Torness triplet rescued after failed flight
A peregrine falcon chick, being raised at Torness power station, has been rescued after a failed flight from its rooftop nest.
Peregrine falcons have been taking advantage of the safe environment at EDF’s East Lothian facility to nest and raise chicks for years. In total, 53 chicks have fledged from the rooftop site over the past 24 years.
This year the returning pair of peregrines are raising a brood of three chicks. Peregrines lay their eggs in late-March or April and chicks hatch around 30 days later. It takes a further five weeks for chicks to fledge with their parents teaching them to fly and hunt for a further two months.
Last week, an early flight for one of the Torness triplets went wrong and workers found it on a road inside the power station grounds.
Clare Galloway from the Environmental Safety Group said: “When some of our people came across the chick it was clearly struggling to take flight again. They could not leave it on the road as it was at risk from moving vehicles. After checking it was uninjured, they took it back to the rooftop nest-site to reunite it with the rest of the family.”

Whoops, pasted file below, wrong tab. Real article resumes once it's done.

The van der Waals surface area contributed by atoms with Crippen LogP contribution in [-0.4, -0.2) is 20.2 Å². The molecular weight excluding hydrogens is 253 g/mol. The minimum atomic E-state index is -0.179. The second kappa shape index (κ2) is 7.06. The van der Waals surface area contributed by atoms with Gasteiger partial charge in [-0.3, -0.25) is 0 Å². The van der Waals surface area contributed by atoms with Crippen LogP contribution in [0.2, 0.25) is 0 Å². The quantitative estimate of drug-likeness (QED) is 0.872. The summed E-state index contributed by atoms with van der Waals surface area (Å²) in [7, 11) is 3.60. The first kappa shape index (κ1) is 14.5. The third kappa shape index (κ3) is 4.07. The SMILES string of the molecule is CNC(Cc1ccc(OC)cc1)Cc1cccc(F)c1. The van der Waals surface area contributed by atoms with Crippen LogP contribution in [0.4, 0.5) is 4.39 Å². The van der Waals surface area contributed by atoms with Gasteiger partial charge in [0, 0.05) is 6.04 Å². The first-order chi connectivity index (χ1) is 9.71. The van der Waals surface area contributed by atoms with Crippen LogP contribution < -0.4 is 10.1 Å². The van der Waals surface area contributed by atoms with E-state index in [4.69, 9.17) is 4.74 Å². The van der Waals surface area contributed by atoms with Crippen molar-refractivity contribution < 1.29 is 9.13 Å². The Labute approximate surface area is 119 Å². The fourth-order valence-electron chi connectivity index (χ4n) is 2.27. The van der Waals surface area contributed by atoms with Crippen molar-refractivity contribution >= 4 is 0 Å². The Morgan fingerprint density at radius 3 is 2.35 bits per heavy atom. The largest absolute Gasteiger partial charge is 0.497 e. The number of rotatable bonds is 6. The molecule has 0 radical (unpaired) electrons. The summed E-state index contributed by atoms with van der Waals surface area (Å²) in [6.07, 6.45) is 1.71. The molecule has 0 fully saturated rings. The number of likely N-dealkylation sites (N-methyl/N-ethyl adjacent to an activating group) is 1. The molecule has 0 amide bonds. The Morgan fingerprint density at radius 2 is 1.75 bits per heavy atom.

Since then the peregrine, nicknamed Percy, has been making great progress. All three chicks have been spotted via the web-cam that can be viewed on the internal network, feeding and taking flight.
According to the RSPB, peregrines are comparatively rare and recent estimates by the Scottish Raptor Study Group indicate that around a quarter of peregrine nests in southern and eastern parts of Scotland are subject to interference and killing.
The grounds of the power station offer a safe haven for the birds where they can nest undisturbed each year and have previously attracted birds from as far away as London, an unusually long journey for a peregrine falcon.
Acting Station Director, Jamie McKenzie said: “We have a rich variety of wildlife at Torness and it is wonderful to see the peregrines return year after year. We are used to following their progress, but rarely do they experience such drama. I am glad the chick seems to be doing well after its adventure.”
Torness has held the Wildlife Trust’s Biodiversity Benchmark award since 2015; one of four sites in Scotland and the only one in East Lothian to do so.
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